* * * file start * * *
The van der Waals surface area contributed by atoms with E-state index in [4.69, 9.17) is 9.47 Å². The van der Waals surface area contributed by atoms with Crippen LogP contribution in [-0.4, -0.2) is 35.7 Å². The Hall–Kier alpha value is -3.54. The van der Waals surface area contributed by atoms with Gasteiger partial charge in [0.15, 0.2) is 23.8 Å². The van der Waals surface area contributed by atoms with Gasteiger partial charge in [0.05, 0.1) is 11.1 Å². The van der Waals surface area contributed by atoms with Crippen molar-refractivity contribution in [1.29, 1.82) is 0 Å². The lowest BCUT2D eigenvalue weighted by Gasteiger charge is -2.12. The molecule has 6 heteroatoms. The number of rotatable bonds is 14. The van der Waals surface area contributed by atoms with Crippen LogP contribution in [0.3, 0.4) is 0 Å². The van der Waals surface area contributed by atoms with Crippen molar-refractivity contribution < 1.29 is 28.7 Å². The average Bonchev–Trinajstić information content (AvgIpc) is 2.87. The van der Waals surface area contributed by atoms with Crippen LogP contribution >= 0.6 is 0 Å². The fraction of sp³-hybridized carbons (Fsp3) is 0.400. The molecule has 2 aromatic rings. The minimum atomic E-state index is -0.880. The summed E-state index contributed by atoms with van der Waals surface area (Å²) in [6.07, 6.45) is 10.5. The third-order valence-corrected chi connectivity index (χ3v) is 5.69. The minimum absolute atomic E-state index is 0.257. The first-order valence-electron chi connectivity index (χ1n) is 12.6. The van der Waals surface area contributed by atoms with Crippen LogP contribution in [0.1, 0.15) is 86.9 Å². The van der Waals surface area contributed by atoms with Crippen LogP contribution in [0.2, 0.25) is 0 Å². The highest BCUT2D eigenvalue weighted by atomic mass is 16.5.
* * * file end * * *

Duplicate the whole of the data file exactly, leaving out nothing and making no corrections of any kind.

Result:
The van der Waals surface area contributed by atoms with E-state index in [4.69, 9.17) is 9.47 Å². The van der Waals surface area contributed by atoms with Crippen LogP contribution in [-0.4, -0.2) is 35.7 Å². The Hall–Kier alpha value is -3.54. The van der Waals surface area contributed by atoms with Gasteiger partial charge in [0.15, 0.2) is 23.8 Å². The van der Waals surface area contributed by atoms with Gasteiger partial charge in [0.05, 0.1) is 11.1 Å². The van der Waals surface area contributed by atoms with Crippen molar-refractivity contribution in [1.29, 1.82) is 0 Å². The lowest BCUT2D eigenvalue weighted by Gasteiger charge is -2.12. The molecule has 6 heteroatoms. The number of rotatable bonds is 14. The van der Waals surface area contributed by atoms with Crippen LogP contribution in [0.3, 0.4) is 0 Å². The van der Waals surface area contributed by atoms with Crippen molar-refractivity contribution < 1.29 is 28.7 Å². The average Bonchev–Trinajstić information content (AvgIpc) is 2.87. The van der Waals surface area contributed by atoms with Crippen LogP contribution >= 0.6 is 0 Å². The fraction of sp³-hybridized carbons (Fsp3) is 0.400. The molecule has 2 aromatic rings. The minimum atomic E-state index is -0.880. The summed E-state index contributed by atoms with van der Waals surface area (Å²) in [6.07, 6.45) is 10.5. The third-order valence-corrected chi connectivity index (χ3v) is 5.69. The minimum absolute atomic E-state index is 0.257. The first-order valence-electron chi connectivity index (χ1n) is 12.6. The van der Waals surface area contributed by atoms with Crippen LogP contribution in [0.1, 0.15) is 86.9 Å². The van der Waals surface area contributed by atoms with Crippen LogP contribution in [0.2, 0.25) is 0 Å². The highest BCUT2D eigenvalue weighted by atomic mass is 16.5.